How is a cc and mL different? These terms can be used interchangeably. They mean the same thing and no complex calculations are required. The measurements of liquid by volume can be specifically measured by reading along the side barrel of any syringe. As the fluid enters the syringe, one can measure the volume by reading the measurementes printed along the barrel. As the numbers get larger, there is more liquid or medicine in the syringe. As the number gets larger, the volume of liquid also gets larger, and the accuracy and ability to measure very specifically declines. Respectively, when referring to the needle tip sizing: A very low number such as 18 gauge refers to a very big, very thick needle tip which will draw up fluid quickly and easily. The term gauge is meant to describe the size of this needle tip, small or large, so the correct size may be selected for the task at hand. A 25 gauge is a very small needle which is commonly attached to a 1mL, 3mL, 5mL, or larger syringe, and because it is a small, thin syringe needle tip, thick fluids may be difficult to draw up and pass through the small needle. Insulin Syringes have needle tips fixed to each barrel in sizes: 27, 28, 29, 30, and 31gauge. Once again, as the numbers get larger, the size of the needle gets smaller or finer. Most insulin syringes have a ½ inch needle tip length except for the 30 & 31 gauge. The 30 gauge has the option of both a ½ inch or a 5/16 inch needle length, but the smallest insulin syringe which is the 31 gauge only offers the short 5/16 inch needle length.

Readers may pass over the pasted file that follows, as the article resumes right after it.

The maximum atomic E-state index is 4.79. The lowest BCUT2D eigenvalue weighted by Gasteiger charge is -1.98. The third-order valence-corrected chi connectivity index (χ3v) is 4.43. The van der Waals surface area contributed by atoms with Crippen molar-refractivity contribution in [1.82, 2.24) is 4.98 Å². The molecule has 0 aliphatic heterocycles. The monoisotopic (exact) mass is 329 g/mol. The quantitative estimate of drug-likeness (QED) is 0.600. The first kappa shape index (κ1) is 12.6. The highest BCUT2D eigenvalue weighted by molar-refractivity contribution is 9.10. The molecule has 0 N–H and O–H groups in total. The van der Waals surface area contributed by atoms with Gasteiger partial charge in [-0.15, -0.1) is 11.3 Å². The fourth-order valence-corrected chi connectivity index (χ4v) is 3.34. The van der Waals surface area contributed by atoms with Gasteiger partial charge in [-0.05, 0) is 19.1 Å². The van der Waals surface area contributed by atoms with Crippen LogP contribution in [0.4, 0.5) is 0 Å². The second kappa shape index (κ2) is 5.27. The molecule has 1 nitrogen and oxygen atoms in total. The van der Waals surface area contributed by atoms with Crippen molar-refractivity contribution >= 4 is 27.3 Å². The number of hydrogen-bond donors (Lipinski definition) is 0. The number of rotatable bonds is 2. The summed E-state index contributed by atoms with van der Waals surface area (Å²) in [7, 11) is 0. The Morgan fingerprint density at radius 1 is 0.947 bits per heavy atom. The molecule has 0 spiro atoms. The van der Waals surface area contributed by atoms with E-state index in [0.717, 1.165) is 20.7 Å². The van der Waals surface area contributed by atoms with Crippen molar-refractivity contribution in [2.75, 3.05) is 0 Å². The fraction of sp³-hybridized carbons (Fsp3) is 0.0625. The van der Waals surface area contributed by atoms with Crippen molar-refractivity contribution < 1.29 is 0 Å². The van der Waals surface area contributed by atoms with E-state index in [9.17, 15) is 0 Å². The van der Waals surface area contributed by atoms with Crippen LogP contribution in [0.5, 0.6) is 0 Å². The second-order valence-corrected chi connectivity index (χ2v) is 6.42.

*Note: No prescription is required to order syringes and Insulin Syringes online.  Cheappinz follows all state laws and guidelines, allowing mail order syringes to be purchased without a prescription.  Cheappinz has no knowledge or contact with doctors, pharmacies, or your prescribed medications.  

*state of Florida


Insulin Syringes

Diabetic Syringes
Hypodermic Syringes

Conventional Syringes

Testosterone Syringes

HRT Syringes

Anti-Aging Syringes

Disposable Syringes

COVID Syringes
Needle Tips
Luer Lock Needle Tips
Needle and Syringe

Syringes for testosterone

syringes for insulin

Syringes for COVID

are syringes legal to purchase

where can I buy syringes

Common syringe uses/types:

Oral Veterinarian Medications

Veterinary Medical Injections

Diabetic Insulin Syringe Uses

Allergy and Botox Injections

Vaccines and Medical Injections

Irrigation Syringes, Woundcare Syringes, & feeding tube Syringes

HRT horomone replacement therapy

prescribed testosterone injections